KB0P PIC Programming

The first PIC project I had was to program the 16F84 PIC for my homebrew ILink interface board. At this point I had no experience with PICs and I have never programmed one in my life. So, the first thing I needed to acquire was a PIC programmer. Instead of spending money on a commercial programmer, I decided to build my own. Many people have asked for help with this, so I decided to retrace my steps to help as many as I can. I did a lot of internet searching and a lot of hair pulling before I was successful.

F84 Programmer Schematic (click on image for close-up)

First, I had to build a programmer and also look for programming software. This is a schematic of the programmer I used which actually worked. I tried several circuits before I finally found one that would actually perform as advertised. The F84 Programmer is the design I used along the Windows PIC Program, version 1.20 software. Please refer to the link below for more detailed information on this circuit and program. One important thing to remember is to keep your parallel cable very short, or better yet, plug the programmer directly into the back of the computer. I wasted more time with this discovery than anything else.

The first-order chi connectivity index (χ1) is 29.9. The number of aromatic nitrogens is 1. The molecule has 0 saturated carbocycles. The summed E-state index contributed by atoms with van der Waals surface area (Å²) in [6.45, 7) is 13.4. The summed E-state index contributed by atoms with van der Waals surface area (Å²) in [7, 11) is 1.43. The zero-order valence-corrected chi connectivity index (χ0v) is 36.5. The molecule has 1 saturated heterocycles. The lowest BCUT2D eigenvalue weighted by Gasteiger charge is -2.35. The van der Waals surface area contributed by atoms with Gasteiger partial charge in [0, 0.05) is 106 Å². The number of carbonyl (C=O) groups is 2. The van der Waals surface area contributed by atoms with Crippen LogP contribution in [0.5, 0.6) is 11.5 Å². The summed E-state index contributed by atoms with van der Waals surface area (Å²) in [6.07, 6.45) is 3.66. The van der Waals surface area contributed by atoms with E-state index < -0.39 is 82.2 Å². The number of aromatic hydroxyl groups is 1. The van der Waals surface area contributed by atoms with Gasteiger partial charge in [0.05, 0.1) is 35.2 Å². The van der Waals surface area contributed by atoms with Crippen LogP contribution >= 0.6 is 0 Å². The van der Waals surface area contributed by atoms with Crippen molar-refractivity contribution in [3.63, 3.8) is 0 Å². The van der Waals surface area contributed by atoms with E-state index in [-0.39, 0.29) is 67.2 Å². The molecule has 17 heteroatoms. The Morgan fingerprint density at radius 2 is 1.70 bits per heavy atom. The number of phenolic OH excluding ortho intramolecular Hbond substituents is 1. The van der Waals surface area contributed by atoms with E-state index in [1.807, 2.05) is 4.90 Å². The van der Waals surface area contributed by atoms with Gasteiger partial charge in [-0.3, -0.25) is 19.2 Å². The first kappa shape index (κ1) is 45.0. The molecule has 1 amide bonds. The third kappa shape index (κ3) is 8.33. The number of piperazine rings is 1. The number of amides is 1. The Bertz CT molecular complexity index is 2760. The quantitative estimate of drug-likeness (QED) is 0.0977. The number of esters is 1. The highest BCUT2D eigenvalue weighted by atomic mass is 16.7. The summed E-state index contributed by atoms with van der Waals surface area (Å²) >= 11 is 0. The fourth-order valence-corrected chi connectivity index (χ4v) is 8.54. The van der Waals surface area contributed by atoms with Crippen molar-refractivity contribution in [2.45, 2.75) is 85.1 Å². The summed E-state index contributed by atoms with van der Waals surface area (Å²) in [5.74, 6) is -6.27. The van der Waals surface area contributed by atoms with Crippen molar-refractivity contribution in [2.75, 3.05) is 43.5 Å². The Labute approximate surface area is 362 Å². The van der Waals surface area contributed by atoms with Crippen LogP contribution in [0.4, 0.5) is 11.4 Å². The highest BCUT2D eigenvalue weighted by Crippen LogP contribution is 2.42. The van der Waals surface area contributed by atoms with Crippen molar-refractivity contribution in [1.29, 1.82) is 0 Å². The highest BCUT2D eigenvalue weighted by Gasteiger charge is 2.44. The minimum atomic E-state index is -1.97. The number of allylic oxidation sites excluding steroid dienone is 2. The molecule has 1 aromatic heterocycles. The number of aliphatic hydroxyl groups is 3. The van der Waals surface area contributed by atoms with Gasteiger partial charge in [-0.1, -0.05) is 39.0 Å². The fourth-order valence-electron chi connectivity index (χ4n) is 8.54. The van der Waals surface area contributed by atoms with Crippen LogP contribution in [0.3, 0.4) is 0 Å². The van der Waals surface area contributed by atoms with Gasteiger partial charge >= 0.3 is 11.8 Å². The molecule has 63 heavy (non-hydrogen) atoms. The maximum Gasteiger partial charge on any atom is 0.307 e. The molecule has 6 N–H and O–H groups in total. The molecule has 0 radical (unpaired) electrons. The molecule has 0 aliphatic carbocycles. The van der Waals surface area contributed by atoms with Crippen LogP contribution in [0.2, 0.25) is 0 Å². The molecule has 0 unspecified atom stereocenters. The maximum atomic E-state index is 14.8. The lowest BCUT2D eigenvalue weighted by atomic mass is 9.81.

F84 Programmer


Once I successfully programmed my very first PIC, I caught PIC fever. I have a few friends who have been using PICs for many years, but I felt I never had time, nor an interest to further pursue the PIC. Well, now the interest has begun and it has caught on like wild fire. In the past month (September, 2001) I spent more money on PIC related items than the average person spends on 3 months of groceries. Listed below are some of the steps I have taken.

(1) I purchase the book "Easy PIC'n" by David Benson at www.sq-1.com.
(2) I ordered PICS and 4.00 MHz ceramic resonators from DigiKey at www.digikey.com.